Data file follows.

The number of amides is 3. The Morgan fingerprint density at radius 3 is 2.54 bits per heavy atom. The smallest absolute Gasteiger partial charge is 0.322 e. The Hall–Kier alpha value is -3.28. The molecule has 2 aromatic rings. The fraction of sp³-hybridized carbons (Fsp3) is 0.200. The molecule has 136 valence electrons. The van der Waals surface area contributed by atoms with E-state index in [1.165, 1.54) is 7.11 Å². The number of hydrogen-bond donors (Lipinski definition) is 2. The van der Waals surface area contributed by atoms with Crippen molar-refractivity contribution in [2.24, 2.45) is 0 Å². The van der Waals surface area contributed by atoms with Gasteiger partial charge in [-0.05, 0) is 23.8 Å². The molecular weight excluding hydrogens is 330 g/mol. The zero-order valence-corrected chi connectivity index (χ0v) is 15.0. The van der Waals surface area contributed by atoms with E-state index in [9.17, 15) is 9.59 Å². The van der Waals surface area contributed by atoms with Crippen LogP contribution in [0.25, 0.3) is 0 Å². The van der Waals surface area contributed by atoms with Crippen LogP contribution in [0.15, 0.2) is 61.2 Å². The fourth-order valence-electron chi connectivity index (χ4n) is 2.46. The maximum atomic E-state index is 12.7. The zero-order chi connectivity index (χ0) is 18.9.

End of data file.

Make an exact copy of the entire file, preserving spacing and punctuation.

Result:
The number of amides is 3. The Morgan fingerprint density at radius 3 is 2.54 bits per heavy atom. The smallest absolute Gasteiger partial charge is 0.322 e. The Hall–Kier alpha value is -3.28. The molecule has 2 aromatic rings. The fraction of sp³-hybridized carbons (Fsp3) is 0.200. The molecule has 136 valence electrons. The van der Waals surface area contributed by atoms with E-state index in [1.165, 1.54) is 7.11 Å². The number of hydrogen-bond donors (Lipinski definition) is 2. The van der Waals surface area contributed by atoms with Crippen molar-refractivity contribution in [2.24, 2.45) is 0 Å². The van der Waals surface area contributed by atoms with Gasteiger partial charge in [-0.05, 0) is 23.8 Å². The molecular weight excluding hydrogens is 330 g/mol. The zero-order valence-corrected chi connectivity index (χ0v) is 15.0. The van der Waals surface area contributed by atoms with E-state index in [9.17, 15) is 9.59 Å². The van der Waals surface area contributed by atoms with Crippen LogP contribution in [0.25, 0.3) is 0 Å². The van der Waals surface area contributed by atoms with Crippen LogP contribution in [0.15, 0.2) is 61.2 Å². The fourth-order valence-electron chi connectivity index (χ4n) is 2.46. The maximum atomic E-state index is 12.7. The zero-order chi connectivity index (χ0) is 18.9.